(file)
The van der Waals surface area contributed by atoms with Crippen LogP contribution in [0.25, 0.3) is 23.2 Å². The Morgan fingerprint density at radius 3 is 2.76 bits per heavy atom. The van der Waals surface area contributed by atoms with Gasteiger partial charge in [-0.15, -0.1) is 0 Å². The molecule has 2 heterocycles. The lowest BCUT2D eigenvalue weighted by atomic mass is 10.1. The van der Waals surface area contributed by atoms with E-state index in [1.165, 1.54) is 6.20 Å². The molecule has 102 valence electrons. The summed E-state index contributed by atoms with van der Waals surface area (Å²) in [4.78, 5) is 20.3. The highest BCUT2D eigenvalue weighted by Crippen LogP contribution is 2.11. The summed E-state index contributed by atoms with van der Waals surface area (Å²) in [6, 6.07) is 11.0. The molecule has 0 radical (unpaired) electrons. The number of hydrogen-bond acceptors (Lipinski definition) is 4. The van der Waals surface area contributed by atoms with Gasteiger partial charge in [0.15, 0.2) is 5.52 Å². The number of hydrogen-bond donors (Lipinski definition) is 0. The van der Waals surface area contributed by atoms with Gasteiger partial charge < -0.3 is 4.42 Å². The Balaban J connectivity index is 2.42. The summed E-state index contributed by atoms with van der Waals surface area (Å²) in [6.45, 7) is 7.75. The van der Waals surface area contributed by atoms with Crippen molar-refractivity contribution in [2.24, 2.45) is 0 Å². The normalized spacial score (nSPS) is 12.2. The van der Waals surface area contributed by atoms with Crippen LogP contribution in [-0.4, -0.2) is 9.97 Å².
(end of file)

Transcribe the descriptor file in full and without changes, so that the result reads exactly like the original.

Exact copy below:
The van der Waals surface area contributed by atoms with Crippen LogP contribution in [0.25, 0.3) is 23.2 Å². The Morgan fingerprint density at radius 3 is 2.76 bits per heavy atom. The van der Waals surface area contributed by atoms with Gasteiger partial charge in [-0.15, -0.1) is 0 Å². The molecule has 2 heterocycles. The lowest BCUT2D eigenvalue weighted by atomic mass is 10.1. The van der Waals surface area contributed by atoms with E-state index in [1.165, 1.54) is 6.20 Å². The molecule has 102 valence electrons. The summed E-state index contributed by atoms with van der Waals surface area (Å²) in [4.78, 5) is 20.3. The highest BCUT2D eigenvalue weighted by Crippen LogP contribution is 2.11. The summed E-state index contributed by atoms with van der Waals surface area (Å²) in [6, 6.07) is 11.0. The molecule has 0 radical (unpaired) electrons. The number of hydrogen-bond acceptors (Lipinski definition) is 4. The van der Waals surface area contributed by atoms with Gasteiger partial charge in [0.15, 0.2) is 5.52 Å². The number of hydrogen-bond donors (Lipinski definition) is 0. The van der Waals surface area contributed by atoms with Gasteiger partial charge < -0.3 is 4.42 Å². The Balaban J connectivity index is 2.42. The summed E-state index contributed by atoms with van der Waals surface area (Å²) in [6.45, 7) is 7.75. The van der Waals surface area contributed by atoms with Crippen molar-refractivity contribution in [2.24, 2.45) is 0 Å². The normalized spacial score (nSPS) is 12.2. The van der Waals surface area contributed by atoms with Crippen LogP contribution in [-0.4, -0.2) is 9.97 Å².